In Japan, a slip safety factor based on an equivalent linear analysis is conventionally used to evaluate the stability of rock foundations under critical facilities in terms of the sliding motion during an earthquake. In this study, dynamic centrifugal model tests were performed to assess the seismic stability evaluation method for rock foundations. The results confirmed the feasibility of the method. In addition, the displacement of rock masses because of sliding was observed to be limited even when the slip safety factor had a value of less than 1. This confirms that, in the event of an earthquake, rock foundations do not become unstable spontaneously. Therefore, evaluating the seismic stability based on ground displacement is considered to be an effective approach.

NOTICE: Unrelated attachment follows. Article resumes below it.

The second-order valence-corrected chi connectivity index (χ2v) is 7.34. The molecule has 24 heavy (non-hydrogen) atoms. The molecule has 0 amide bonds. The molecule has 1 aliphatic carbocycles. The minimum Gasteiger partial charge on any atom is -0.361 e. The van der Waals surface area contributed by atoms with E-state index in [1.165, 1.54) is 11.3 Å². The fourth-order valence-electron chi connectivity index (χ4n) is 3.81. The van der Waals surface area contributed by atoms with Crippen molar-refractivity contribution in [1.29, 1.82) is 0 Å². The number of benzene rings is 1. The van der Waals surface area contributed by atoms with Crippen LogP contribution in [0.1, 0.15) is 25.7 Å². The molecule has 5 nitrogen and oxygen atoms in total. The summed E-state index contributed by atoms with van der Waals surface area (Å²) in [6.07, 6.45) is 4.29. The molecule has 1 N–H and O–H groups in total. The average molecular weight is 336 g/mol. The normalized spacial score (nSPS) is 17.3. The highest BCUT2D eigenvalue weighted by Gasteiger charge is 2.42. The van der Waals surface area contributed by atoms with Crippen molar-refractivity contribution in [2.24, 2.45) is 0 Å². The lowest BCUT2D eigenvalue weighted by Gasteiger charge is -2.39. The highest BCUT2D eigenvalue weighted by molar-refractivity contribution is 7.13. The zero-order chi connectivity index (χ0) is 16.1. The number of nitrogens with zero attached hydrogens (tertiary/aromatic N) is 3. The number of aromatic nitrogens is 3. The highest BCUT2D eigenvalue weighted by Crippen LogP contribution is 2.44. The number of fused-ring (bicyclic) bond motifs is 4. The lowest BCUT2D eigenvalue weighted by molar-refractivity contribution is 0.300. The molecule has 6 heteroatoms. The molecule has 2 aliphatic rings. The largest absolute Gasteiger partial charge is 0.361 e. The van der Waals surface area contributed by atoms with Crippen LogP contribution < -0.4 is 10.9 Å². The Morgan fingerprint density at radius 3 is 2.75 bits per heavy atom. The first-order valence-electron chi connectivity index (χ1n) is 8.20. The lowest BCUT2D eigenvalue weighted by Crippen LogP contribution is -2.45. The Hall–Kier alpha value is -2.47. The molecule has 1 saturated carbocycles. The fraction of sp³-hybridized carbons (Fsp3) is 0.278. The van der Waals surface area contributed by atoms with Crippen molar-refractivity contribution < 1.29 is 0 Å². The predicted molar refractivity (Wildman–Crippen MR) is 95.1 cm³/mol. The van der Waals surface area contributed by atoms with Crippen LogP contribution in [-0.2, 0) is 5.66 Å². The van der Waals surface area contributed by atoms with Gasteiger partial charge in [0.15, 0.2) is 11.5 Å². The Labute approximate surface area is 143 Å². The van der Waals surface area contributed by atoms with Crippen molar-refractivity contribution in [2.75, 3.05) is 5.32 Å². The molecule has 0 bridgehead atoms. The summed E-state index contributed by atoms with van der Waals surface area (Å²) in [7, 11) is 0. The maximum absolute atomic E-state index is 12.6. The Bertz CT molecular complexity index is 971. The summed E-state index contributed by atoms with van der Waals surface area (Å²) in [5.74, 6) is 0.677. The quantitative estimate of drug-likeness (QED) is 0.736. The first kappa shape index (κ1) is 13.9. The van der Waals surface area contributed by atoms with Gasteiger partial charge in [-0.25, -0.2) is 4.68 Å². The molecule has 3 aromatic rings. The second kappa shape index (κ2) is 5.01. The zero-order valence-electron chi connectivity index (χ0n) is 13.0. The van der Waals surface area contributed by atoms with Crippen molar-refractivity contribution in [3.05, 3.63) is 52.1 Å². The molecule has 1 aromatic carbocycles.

The occurrence of fatal and large-magnitude earth-quakes in the recent past has increased attention on considering earthquake ground motions during the design phase of the construction of modern structures. Accordingly, the quantitative assessment of the seismic resistance of critical facilities to the earthquake-induced failure of rock foundations has become important.
In Japan, the seismic stability of rock foundations has conventionally been evaluated in terms of their bearing capacity, inclination, and sliding (JEAG 4601-1987 1987). With regard to the sliding motion during an earthquake, a slip safety factor based on an equivalent linear analysis is conventionally used to evaluate the stability of rock foundations. However, a slip safety factor value of less than 1 does not necessarily indicate immediate ground instability.
In this study, therefore, dynamic centrifugal model tests were performed to assess the applicability of conventional slip safety factor evaluation methods to the seismic stability of rock foundations.
A rock foundation model with a reduction ratio of 1:50 was constructed with artificial rock material and a weak layer. Vibration tests were performed in a centrifugal force field under a centrifugal acceleration of 50 g.